Indian and White
In the History of the Northwest
By Holice and Pam
Extra special thanks to Holice B. Young for transcribing this book. The excellent work she does continues to help many researchers! Thanks also, to Pam Rietsch, for sharing her books with genealogists!
Strangely enough, in our first edition the names of Peter Gaucher and Young Ignace were appended to the following illustration. The two Indians, whose likeness appear here, were met by Geo. Catlin in 1832, and as we learn from Catlin himself that they w then on the homeward journey from St. Louis to their own country in the Rocky Mountains. They were the survivors of a deputation of four, two members of which died shortly after they had arrived in St. Louis. Now, Peter Gaucher and Young Ignace did not go to St. Louis until 1839, and were not apart of any deputation of four, but constituted a special deputation themselves, consisting of two menders. It is therefore evident that they cannot be the Indians met by Catlin.
However, the mistake has proven o service, as the sequel will show. The pictures in the cut are even more important for our purposes then if they were those of Peter Gaucher and Young Ignace.
According to Catlin's statement, his two braves were a part of a delegation, the remaining two of which had died in St. Louis. As this statement is in perfect accord with Bishop Rosati's, who also speaks of a deputation of four, two of whom died in St. Louis, we must conclude that both Catlin and Bishop Rosati speak of the same Indians and the same delegation. But it is unquestionable that the deputation of which Bishop Rosati speaks in his two letters is that of the Flat Heads in 1831. Therefore the Indians spoken of by Catlin must have belonged to the same deputation. Consequently the two he met and painted from life and whose likeness appear in the cut before us were two of the four Indians sent to St. Louis by the Flat Heads in 1831.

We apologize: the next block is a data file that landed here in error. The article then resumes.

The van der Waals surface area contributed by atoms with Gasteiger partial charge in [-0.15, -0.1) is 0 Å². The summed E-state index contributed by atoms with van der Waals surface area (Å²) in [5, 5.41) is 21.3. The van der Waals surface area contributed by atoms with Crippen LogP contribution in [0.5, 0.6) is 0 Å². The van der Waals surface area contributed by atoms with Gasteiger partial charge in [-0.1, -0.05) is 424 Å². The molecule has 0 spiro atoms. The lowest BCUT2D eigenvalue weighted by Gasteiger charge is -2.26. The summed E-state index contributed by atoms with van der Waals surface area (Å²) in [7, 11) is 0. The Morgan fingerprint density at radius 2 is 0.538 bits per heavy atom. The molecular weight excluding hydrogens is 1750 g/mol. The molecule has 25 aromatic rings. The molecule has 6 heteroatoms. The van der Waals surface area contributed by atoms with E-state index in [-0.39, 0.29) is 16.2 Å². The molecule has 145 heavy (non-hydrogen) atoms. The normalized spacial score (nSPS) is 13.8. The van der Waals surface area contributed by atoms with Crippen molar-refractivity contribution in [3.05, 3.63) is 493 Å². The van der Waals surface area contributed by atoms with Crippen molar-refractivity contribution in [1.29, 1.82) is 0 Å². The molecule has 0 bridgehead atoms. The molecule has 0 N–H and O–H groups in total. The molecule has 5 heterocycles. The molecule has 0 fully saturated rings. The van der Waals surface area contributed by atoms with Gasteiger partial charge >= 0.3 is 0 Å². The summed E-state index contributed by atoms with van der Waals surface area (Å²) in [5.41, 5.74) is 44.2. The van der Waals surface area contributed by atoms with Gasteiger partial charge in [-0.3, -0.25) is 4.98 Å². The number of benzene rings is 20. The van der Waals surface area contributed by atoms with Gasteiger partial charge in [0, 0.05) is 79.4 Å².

Still, it has been alleged that Catlin's two Indians did not belong to any flat Head deputation, but to one sent by the Nez Percés. But these very pictures provide us with an argument to disprove such an assertion.
There is no record of any other Indian deputation with the same object in view from the Rocky Mountains to St. Louis, previous to the one of 1831, the first Flat Head expedition.